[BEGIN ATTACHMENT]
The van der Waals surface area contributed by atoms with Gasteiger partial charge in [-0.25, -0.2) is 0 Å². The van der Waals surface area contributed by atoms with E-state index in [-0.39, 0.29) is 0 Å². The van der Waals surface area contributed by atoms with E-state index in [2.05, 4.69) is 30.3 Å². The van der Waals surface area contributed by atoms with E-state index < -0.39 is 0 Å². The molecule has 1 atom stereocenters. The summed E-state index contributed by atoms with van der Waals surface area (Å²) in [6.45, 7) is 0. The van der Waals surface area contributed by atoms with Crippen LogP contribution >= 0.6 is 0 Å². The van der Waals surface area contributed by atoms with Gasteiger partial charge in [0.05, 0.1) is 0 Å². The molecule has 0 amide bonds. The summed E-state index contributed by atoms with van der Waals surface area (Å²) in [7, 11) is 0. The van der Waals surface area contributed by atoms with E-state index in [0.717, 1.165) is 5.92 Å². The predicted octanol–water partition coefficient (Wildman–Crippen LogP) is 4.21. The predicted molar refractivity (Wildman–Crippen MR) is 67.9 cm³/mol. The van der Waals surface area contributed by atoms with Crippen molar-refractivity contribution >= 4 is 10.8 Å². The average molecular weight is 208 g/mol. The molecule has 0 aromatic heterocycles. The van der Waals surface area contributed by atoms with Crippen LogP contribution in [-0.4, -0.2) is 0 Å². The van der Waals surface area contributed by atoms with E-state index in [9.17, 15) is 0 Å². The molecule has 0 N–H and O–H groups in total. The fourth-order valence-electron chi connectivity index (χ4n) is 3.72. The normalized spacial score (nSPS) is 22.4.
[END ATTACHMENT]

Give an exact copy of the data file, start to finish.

The van der Waals surface area contributed by atoms with Gasteiger partial charge in [-0.25, -0.2) is 0 Å². The van der Waals surface area contributed by atoms with E-state index in [-0.39, 0.29) is 0 Å². The van der Waals surface area contributed by atoms with E-state index in [2.05, 4.69) is 30.3 Å². The van der Waals surface area contributed by atoms with E-state index < -0.39 is 0 Å². The molecule has 1 atom stereocenters. The summed E-state index contributed by atoms with van der Waals surface area (Å²) in [6.45, 7) is 0. The van der Waals surface area contributed by atoms with Crippen LogP contribution >= 0.6 is 0 Å². The van der Waals surface area contributed by atoms with Gasteiger partial charge in [0.05, 0.1) is 0 Å². The molecule has 0 amide bonds. The summed E-state index contributed by atoms with van der Waals surface area (Å²) in [7, 11) is 0. The van der Waals surface area contributed by atoms with E-state index in [0.717, 1.165) is 5.92 Å². The predicted octanol–water partition coefficient (Wildman–Crippen LogP) is 4.21. The predicted molar refractivity (Wildman–Crippen MR) is 67.9 cm³/mol. The van der Waals surface area contributed by atoms with Crippen molar-refractivity contribution >= 4 is 10.8 Å². The average molecular weight is 208 g/mol. The molecule has 0 aromatic heterocycles. The van der Waals surface area contributed by atoms with Crippen LogP contribution in [-0.4, -0.2) is 0 Å². The van der Waals surface area contributed by atoms with E-state index in [9.17, 15) is 0 Å². The molecule has 0 N–H and O–H groups in total. The fourth-order valence-electron chi connectivity index (χ4n) is 3.72. The normalized spacial score (nSPS) is 22.4.